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Subject: Silent War Review rss

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Craig Simms
Australia
Adelaide
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I purchased Silent War about a year or so ago and having mused over it on and off since then got it out again for another go at the full campaign.

As a disclaimer all the following is based from the rules out of the box and no updates or erratas have been checked. So if the updated version makes my claims look silly... then... ummmm... OPPPS

I assume that most people have a vague understanding of what this game is and how the game engine works. To recap briefly this is a sim (not game as such) of the entire Pacific allied submarine war where your task is to take each and every US (plus supporting Dutch and British) submarines and rack up an historical tonnage as quickly as possible.

You do this by sending your boats out into the patrol area of your choice each turn and, using the colour coded table provided, roll for size and type of contact before randomly drawing chits to give you individual targets to launch torpedoes at.

Now I am in no way suggesting that Mr Compass Games does not know his stuff and when they claim to have spent years testing their game engine against the historical results of not only the Pacific, but also the German U-boat campaigns of both wars then I believe them.

However the game engine is not without it's little quirks and, to my mind at least, the campaign is somewhat lacking in a few areas.

First the quirky bits.

Each sub has a tactical stat that determines how many targets it can attempt to track each turn. Within the game this is the number of ship chits that can be flipped over and then attacked so in theory the higher the stat the better.

In practice yes and no. Japanese destroyers do not attack you if they are still face down. Hence in some situations having an old sub attack can be a lot safer although you do miss out on target choice.

Combat Events are also driven by flipping target chits so again the more chits you flip the greater chance of having an event. Now as the Combat Event sub table gives about a 50/50 mix of good and bad results this does give some strange feeling effects. Combat with the deck gun (with exception special rule for the monster sub in the 1932 'what if?' campaign) can only occur from having a Combat Event chit turn up. The end effect is that your big 1930s submarine crusiers with the twin 6inch guns - the ones you really want to shoot things with - have actually less chance of shelling at target then a later Gato class as the tactical rating for the big crusier submarines are different. This different in tactical rating also means that a newer sub is more likely to have a critical equipment failure in combat then an old boat as again, this random event comes from the chit pulls.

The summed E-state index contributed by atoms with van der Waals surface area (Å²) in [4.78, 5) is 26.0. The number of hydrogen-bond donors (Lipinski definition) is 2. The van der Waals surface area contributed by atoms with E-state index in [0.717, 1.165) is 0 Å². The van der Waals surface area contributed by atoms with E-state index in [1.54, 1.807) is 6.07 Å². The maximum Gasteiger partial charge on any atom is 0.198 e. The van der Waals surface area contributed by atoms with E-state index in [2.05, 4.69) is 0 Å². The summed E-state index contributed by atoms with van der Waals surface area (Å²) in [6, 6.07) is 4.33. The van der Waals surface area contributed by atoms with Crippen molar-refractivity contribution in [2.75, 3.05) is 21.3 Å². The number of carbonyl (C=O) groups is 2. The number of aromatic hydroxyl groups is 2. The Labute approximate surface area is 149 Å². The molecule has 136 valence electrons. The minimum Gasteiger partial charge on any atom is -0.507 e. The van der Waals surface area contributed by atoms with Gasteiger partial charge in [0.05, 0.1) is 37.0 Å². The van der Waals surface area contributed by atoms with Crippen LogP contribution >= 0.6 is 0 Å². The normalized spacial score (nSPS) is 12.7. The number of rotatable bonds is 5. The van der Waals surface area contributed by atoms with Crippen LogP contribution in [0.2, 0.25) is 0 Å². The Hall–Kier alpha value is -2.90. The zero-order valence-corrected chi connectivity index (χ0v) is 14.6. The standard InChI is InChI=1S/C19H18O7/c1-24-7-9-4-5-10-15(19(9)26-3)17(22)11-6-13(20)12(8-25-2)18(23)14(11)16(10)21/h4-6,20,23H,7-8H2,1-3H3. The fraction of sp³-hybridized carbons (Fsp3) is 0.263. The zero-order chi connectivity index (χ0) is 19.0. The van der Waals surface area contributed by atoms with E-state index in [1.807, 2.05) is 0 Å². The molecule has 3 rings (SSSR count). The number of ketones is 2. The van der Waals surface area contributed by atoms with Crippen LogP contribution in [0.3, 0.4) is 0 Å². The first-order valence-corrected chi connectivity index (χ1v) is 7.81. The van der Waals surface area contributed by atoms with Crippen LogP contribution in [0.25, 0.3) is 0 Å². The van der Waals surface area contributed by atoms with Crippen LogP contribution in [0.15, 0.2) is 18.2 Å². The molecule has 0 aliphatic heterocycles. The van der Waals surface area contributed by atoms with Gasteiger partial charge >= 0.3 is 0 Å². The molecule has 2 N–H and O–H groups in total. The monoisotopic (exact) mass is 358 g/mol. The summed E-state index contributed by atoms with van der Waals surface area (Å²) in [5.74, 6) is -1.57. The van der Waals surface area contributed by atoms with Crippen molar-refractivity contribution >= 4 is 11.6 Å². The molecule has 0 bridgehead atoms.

Missing from the game, and your mileage may vary, is a need to manage the amount of submarines out of any one base. Repair limits are set, so have too many damaged subs at once and one of your boats will need to rust in the corner for a while, but there is no real limit to the amount of subs that can operate out of a base. My knowledge of the submarine war doesn't go as far to say if this is a good thing or a bad thing but without it there is no real incentive to start scrapping your old S class boats as your Gatos come online. To my mind in the real world someone would be pulling the crews from the older boats for the new Gatos while in the game you may as well keep them for as long as possible and use them to fill up some of the lesser patrol zones just in case they get lucky.

However to me the biggest downfall in the long term enjoyment of this game is the fact that nearly everything you do exists in a vacuum. While your tonnage and ship numbers are used to drive both the turnover from one War Period to the next and the slow and painful improvement to torpedo values, very little else in the game is actually driven by your actions. There are scripted events that happen via dice rolls throughout the game but they all happen completely randomly. In my current game Manila is still happily sending out patrols at the start of June 42 while in a previous one both the Philipines and the Dutch East Indies went down before the end of 41. In fact in my current game I actually don't want to try and push the War Period change as I will lose my useful base in Manila.

Yet at no stage in either game did I get a feeling for actually defending the Philipines. I am not patrolling the South China Seas to hunt down Japanese invasion ships and to try and help the brave defenders on land, I am patrolling the South China Seas cause it is a target rich environment slap bang next to one of my bases. Any target I manage to sink in that area doesn't save the Philipines, it just adds to the overall end score.

Not that the Japanese care. In the game the basic tactic seems to be find the closest target rich patrol zone and fill with 7 subs (8+ subs starts to get bad DRM as you crowd each other) before starting to fill the next best patrol zone until you run out of submarines. In the real world the Japanese would react in someway to this sort of massing of submarines, either by moving in more escorts (historically unlikely from what I understand), changing the convoys (again unlikely as I understand) or being forced to stop when they run out of ships. True the change in War Periods does this to a limited extent but until those big changes happen there is no reason to send boats all the way to Japan to patrol when there is a perfectly good happy hunting ground in the Marshall Islands for about 12 to 14 months of game time.